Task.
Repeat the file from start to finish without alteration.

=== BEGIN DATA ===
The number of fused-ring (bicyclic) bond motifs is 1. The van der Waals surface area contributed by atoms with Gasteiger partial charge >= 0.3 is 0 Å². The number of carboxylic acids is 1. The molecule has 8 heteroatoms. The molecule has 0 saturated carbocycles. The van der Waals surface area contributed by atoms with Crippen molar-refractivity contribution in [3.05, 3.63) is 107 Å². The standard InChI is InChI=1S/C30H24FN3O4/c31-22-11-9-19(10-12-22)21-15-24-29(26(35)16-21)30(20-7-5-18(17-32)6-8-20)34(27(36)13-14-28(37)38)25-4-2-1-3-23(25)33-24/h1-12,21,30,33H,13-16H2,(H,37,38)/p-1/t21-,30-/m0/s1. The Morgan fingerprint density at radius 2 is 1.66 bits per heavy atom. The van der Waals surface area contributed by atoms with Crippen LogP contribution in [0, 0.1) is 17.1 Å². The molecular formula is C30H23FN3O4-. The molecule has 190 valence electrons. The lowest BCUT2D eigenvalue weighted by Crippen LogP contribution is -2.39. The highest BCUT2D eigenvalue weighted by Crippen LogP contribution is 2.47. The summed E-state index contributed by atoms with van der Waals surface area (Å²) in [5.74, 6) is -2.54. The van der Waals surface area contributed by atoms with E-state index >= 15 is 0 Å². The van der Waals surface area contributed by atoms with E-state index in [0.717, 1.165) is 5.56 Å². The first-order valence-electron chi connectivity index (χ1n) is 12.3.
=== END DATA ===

The number of fused-ring (bicyclic) bond motifs is 1. The van der Waals surface area contributed by atoms with Gasteiger partial charge >= 0.3 is 0 Å². The number of carboxylic acids is 1. The molecule has 8 heteroatoms. The molecule has 0 saturated carbocycles. The van der Waals surface area contributed by atoms with Crippen molar-refractivity contribution in [3.05, 3.63) is 107 Å². The standard InChI is InChI=1S/C30H24FN3O4/c31-22-11-9-19(10-12-22)21-15-24-29(26(35)16-21)30(20-7-5-18(17-32)6-8-20)34(27(36)13-14-28(37)38)25-4-2-1-3-23(25)33-24/h1-12,21,30,33H,13-16H2,(H,37,38)/p-1/t21-,30-/m0/s1. The Morgan fingerprint density at radius 2 is 1.66 bits per heavy atom. The van der Waals surface area contributed by atoms with Crippen LogP contribution in [0, 0.1) is 17.1 Å². The molecular formula is C30H23FN3O4-. The molecule has 190 valence electrons. The lowest BCUT2D eigenvalue weighted by Crippen LogP contribution is -2.39. The highest BCUT2D eigenvalue weighted by Crippen LogP contribution is 2.47. The summed E-state index contributed by atoms with van der Waals surface area (Å²) in [5.74, 6) is -2.54. The van der Waals surface area contributed by atoms with E-state index >= 15 is 0 Å². The van der Waals surface area contributed by atoms with E-state index in [0.717, 1.165) is 5.56 Å². The first-order valence-electron chi connectivity index (χ1n) is 12.3.